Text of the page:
What is the advantage rule in soccer?
Soccer referees have the authority to not call an obvious foul that would disadvantage the team who did not commit it, according to the advantage rule.
The advantage rule in soccer states that when a referee believes a team has been fouled, they can choose to play on and allow the advantage rather than stopping play for a free kick.
This rule allows players to continue their attack and potentially score even after being fouled. The idea behind this rule is that it allows the game to flow more naturally, instead of being stopped every time a foul is committed.
The defending team may sometimes commit a professional foul in order to stop the momentum of the attacking team. This is where the advantage rule can even things up and give the offensive players the ability to continue their attack even if a player has been fouled or even brought to the ground.
The referee will signal for play to continue and call, “Play-on”, despite appeals from the players for a free-kick to be given. This is because he feels that the team in possession already has the advantage of a passing or goal-scoring opportunity.
How long is an advantage played?
An advantage in soccer should only last a few seconds or ends when the player fouled or their teammate successfully plays the ball to another player. After an advantage has finished and the play has stopped or left the field of play, the referee may decide to go back and caution the player who committed the foul.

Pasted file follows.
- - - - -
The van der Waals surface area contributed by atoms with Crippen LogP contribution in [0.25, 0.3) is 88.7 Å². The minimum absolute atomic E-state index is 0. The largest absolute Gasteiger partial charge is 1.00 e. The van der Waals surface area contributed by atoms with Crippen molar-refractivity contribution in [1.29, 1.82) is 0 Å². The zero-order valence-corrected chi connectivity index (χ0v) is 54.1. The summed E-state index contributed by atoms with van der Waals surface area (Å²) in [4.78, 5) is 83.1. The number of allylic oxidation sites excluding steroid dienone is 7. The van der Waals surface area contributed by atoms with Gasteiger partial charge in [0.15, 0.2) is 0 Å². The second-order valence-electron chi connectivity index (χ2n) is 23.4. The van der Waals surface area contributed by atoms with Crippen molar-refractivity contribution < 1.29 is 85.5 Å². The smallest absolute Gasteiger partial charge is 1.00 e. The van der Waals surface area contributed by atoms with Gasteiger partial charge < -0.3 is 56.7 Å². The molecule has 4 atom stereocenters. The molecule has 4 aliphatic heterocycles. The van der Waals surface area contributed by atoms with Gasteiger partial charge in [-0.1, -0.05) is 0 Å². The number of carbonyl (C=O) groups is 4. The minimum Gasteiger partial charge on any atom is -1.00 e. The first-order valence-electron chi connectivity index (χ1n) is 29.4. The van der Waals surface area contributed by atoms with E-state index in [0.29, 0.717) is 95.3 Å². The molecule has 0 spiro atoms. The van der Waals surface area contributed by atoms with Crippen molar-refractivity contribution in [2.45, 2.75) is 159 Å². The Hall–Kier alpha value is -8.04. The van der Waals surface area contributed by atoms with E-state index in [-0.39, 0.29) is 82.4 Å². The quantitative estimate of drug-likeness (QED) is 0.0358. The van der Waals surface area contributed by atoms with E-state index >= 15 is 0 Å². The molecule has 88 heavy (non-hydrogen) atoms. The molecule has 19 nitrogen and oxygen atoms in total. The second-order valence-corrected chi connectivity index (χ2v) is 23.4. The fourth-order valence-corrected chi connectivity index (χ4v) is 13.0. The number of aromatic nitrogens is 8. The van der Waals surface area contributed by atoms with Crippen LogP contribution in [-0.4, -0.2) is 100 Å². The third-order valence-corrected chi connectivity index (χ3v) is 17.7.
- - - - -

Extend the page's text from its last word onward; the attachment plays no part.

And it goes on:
On rare occasions, a red card can also be given after the advantage rule has been player, if the offense is serious enough.
What are the advantages and disadvantages of this rule in Soccer?
The biggest advantage is always given to the offensive team as they keep possession of the ball and can continue their attack. The attacking opportunity can be easier as the defensive team may be disorganized and unprepared to stop the attack.
However, as these types of fouls are usually committed to stop play, the player fouled could pick up a serious injury and not be treated as play continues and the medical team cannot enter onto the pitch.
Can you play the advantage rule on a penalty?
Yes, but this is a rare occurrence as the chances of the attacking team keeping possession in the penalty area after a foul are slim.
This clip below shows a perfect example of the advantage rule being applied in a game between Rangers and Celtic. The referee acted in the best interests of the game by playing on and allowing a goal-scoring opportunity, which resulted in a goal to Rangers and the Celtic offending plater to be booked afterwards:
In summary, the advantage rule in soccer is an important tool that allows referees to keep play going rather than stopping it for every foul. This allows the game to flow more naturally and gives attacking teams the opportunity to capitalize on any defensive errors.
The rule should only be applied when there is a clear advantage and referees must be careful not to allow play to continue for too long, as this could cause injury.